Flash fiction is a strange beast, isn’t it? It’s compressed like a poem or a joke. It tries to do many things in a tight space: create a tiny narrative arc, suggest fully-formed characters in a gesture or two, allude to vast underground currents of backstory and theme.
But because it’s short and goes down easy, I think readers don’t give it the attention they would another form, if they read it at all, which the site stats indicate they don’t. Good flash fiction, like any literature worthy of the name, rewards deep reading. But the name and the length invite people just to flash their eyes over it.
If no one reads it, or if they read it carelessly, what’s the point? Well, it’s a great exercise. I’ve learned something from every flash fiction Neil has wrestled me to the floor and forced me to write. And I was thinking this morning that maybe it is a fundamentally religious exercise anyway, a private devotion, shared with few, if any. A small sacrifice of time, craft, and imagination to the Mad Novelist.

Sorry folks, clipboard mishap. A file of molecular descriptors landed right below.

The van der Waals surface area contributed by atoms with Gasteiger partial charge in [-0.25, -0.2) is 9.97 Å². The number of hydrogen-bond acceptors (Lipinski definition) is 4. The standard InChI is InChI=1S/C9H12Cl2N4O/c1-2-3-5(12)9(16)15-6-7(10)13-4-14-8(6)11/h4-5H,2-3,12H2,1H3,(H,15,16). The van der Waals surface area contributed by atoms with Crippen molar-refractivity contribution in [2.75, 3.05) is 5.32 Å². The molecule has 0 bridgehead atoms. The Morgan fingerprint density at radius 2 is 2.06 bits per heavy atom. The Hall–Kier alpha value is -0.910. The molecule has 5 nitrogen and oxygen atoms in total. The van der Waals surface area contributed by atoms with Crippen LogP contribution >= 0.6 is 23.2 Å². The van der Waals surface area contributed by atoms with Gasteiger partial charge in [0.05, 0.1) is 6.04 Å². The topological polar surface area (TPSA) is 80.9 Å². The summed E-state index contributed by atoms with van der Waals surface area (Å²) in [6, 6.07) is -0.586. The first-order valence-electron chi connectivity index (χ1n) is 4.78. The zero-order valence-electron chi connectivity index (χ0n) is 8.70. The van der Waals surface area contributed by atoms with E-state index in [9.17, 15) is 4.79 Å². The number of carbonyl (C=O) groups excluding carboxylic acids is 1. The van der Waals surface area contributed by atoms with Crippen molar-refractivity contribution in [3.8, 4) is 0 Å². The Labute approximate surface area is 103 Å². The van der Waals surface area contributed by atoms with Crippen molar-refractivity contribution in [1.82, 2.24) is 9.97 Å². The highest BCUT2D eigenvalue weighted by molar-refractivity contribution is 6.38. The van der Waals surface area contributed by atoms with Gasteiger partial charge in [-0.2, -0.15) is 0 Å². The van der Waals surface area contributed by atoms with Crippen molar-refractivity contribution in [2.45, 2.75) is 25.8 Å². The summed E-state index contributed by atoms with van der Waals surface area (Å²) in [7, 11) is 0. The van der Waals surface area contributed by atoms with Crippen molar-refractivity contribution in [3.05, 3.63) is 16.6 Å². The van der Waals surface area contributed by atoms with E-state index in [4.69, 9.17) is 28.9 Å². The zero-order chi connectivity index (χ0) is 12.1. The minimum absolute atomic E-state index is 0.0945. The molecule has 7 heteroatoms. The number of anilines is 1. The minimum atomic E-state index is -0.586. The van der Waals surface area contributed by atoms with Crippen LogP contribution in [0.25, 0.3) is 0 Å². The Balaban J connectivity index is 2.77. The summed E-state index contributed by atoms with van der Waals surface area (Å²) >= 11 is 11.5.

To that end, then, here is today’s offering: The Interpretation of an Alligator
I wasn’t as surprised as I should have been when I read that Bobbie Baker had come home from work one afternoon to find a five-foot alligator on her doorstep. I should have been as shocked as she was when she poked it with a broomstick, and it flicked one ancient eye open to glare at her. Bobbie’s doorstep is in New Jersey, a thousand miles north of alligator territory.
“I bet I know who did this,” I said…